The air conditioning unit in your vehicle operates similarly to a refrigerator. Your vehicle’s air conditioning unit is designed to move heat from the inside of your car to outside of it.
Your vehicle’s air conditioning unit has six major components:
• The refrigerant carries heat. In modern cars, refrigerant is a substance called R-134a. Older cars’ refrigerant is called R-12 freon, which is more expensive and difficult to find than R-134a.
• The compressor circulates and compresses refrigerant within your vehicle’s cooling system.
• Your vehicle’s condenser changes the refrigerant from gas to liquid and expels heat from the car.
• The expansion valve (sometimes called the "Orifice Tube") is a nozzle that simultaneously drops the pressure of the refrigerant liquid, meters its flow, and atomizes it.
• Your vehicle’s evaporator transfers heat to the refrigerant from the air blown across it, cooling your car.
• The receiver (or "dryer") filters your vehicle's refrigerant and oil, removing moisture and other contaminants from them.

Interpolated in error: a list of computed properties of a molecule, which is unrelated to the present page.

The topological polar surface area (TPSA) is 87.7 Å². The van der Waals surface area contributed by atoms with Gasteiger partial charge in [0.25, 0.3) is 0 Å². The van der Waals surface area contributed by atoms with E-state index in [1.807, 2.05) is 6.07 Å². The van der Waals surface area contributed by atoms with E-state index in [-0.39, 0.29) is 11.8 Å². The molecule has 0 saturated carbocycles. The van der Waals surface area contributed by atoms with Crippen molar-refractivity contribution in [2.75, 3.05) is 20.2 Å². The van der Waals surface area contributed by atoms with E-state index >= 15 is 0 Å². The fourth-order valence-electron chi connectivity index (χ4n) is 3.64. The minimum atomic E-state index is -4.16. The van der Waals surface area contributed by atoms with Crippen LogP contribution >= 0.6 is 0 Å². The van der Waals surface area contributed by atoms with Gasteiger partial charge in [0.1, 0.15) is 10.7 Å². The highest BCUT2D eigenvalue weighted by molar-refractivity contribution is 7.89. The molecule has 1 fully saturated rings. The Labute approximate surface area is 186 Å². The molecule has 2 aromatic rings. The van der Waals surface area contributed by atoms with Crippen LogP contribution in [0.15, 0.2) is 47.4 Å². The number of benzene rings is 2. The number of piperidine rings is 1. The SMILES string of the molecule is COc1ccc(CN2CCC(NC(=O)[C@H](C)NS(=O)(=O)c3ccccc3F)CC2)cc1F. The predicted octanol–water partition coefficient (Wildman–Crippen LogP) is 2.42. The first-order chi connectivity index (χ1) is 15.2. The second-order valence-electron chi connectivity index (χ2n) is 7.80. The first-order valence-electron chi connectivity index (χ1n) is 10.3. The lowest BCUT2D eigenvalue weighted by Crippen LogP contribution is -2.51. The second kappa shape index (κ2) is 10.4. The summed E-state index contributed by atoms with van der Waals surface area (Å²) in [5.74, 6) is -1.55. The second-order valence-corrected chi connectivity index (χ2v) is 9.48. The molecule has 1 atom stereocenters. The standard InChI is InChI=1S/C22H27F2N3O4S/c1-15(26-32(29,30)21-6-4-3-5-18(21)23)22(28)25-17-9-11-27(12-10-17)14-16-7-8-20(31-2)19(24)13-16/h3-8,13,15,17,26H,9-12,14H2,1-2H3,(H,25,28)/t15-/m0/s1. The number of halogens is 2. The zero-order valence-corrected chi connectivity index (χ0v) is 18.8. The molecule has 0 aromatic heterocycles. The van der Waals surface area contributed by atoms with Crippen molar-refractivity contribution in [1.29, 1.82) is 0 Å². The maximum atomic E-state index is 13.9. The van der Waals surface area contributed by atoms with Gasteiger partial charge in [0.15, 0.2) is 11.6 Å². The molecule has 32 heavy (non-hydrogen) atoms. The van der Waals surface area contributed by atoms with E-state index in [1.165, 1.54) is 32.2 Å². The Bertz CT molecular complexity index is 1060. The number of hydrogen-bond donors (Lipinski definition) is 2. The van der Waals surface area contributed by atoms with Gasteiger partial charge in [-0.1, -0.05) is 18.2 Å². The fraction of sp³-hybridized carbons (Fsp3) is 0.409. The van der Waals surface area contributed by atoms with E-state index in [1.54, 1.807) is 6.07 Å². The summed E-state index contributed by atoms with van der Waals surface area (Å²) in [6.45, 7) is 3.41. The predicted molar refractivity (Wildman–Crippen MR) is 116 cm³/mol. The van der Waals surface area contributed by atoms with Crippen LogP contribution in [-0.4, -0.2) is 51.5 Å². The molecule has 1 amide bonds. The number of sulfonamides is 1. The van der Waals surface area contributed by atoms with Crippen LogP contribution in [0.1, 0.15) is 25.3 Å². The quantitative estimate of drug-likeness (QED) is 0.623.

When you start your vehicle’s air conditioning system, the compressor works by putting the refrigerant under pressure, sending it to the condensing coils, which are generally in front of your vehicle’s radiator. The condenser expels hot air to outside the car, cooling the air within the vehicle. When this happens, the refrigerant is cooled, and it changes from a gas to a liquid, which then passes through the expansion valve and to the evaporator.
Once the evaporator receives the liquid-state refrigerant, it loses pressure and cools the remaining liquid. The vehicle’s blower moves air across the evaporator and into the vehicle’s interior. If you keep your air conditioning unit turned on, the refrigerant goes through this cycle continuously.